Molecular chaperones: Heat-shock proteins, foldases, and matchmakers

R. Max Wynn, James R. Davie, Rody P. Cox, David T. Chuang

Research output: Contribution to journalReview articlepeer-review

59 Scopus citations


The term molecular chaperone includes a large family of unrelated proteins that comprise both stress-inducible and constitutive molecules. In recent years, molecular chaperones or heat-shock proteins (Hsps) have emerged as fundamentally important topics in cell biology. Living organisms respond to stressful conditions, such as heat shock, by rapidly producing a relatively small class of specific proteins that function to stabilize cellular components against stress. Hsps or molecular chaperones function by preventing misfolding of newly synthesized proteins, escorting proteins targeted for other cellular compartments, and modulating or regulating proteins involved in cell growth and differentiation. Clearly these proteins are of enormous importance to cellular function but of even more importance in helping to fight disease. From heart tissue protection after coronary thrombosis to the regulation of tumor suppressor activity to the use of these molecules as new diagnostic and therapeutic agents, molecular chaperones offer scientists many potential rewards. This review provides an Insider's peek at molecular chaperones-a most indispensable set of molecules for cell growth, survival, and regulation.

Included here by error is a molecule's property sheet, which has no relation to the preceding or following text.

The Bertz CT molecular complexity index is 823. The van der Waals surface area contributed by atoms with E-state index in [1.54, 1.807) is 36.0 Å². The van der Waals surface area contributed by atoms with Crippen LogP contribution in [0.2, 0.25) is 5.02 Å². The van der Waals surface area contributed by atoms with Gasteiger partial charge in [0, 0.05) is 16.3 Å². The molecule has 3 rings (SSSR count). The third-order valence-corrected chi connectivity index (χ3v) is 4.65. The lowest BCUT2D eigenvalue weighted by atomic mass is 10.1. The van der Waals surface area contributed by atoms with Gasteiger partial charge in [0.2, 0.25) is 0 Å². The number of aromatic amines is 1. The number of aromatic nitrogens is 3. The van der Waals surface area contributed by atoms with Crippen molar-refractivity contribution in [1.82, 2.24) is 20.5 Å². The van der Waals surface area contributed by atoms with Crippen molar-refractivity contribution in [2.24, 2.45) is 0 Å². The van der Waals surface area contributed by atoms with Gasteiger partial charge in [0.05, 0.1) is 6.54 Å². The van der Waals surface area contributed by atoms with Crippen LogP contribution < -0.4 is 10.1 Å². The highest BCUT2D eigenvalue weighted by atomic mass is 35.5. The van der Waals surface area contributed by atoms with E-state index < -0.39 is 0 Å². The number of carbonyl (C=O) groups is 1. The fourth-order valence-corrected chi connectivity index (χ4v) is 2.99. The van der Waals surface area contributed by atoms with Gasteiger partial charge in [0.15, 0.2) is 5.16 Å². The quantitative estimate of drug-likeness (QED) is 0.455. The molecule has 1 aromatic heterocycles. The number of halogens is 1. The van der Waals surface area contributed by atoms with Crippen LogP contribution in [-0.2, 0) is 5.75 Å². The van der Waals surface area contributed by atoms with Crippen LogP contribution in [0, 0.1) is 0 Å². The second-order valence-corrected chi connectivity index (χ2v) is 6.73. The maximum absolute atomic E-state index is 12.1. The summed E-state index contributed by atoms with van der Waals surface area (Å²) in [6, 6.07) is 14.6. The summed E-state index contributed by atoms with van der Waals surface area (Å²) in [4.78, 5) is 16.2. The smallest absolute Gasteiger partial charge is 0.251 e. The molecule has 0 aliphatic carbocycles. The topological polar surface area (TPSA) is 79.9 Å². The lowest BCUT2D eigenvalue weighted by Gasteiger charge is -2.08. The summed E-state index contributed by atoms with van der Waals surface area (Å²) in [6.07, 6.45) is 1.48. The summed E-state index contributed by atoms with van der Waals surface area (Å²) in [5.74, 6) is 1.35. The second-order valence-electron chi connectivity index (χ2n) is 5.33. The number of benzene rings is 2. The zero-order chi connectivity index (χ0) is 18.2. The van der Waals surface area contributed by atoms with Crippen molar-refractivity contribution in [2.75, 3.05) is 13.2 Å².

Original languageEnglish (US)
Pages (from-to)31-36
Number of pages6
JournalThe Journal of laboratory and clinical medicine
Issue number1
StatePublished - Jul 1994

ASJC Scopus subject areas

  • Pathology and Forensic Medicine


Dive into the research topics of 'Molecular chaperones: Heat-shock proteins, foldases, and matchmakers'. Together they form a unique fingerprint.

Cite this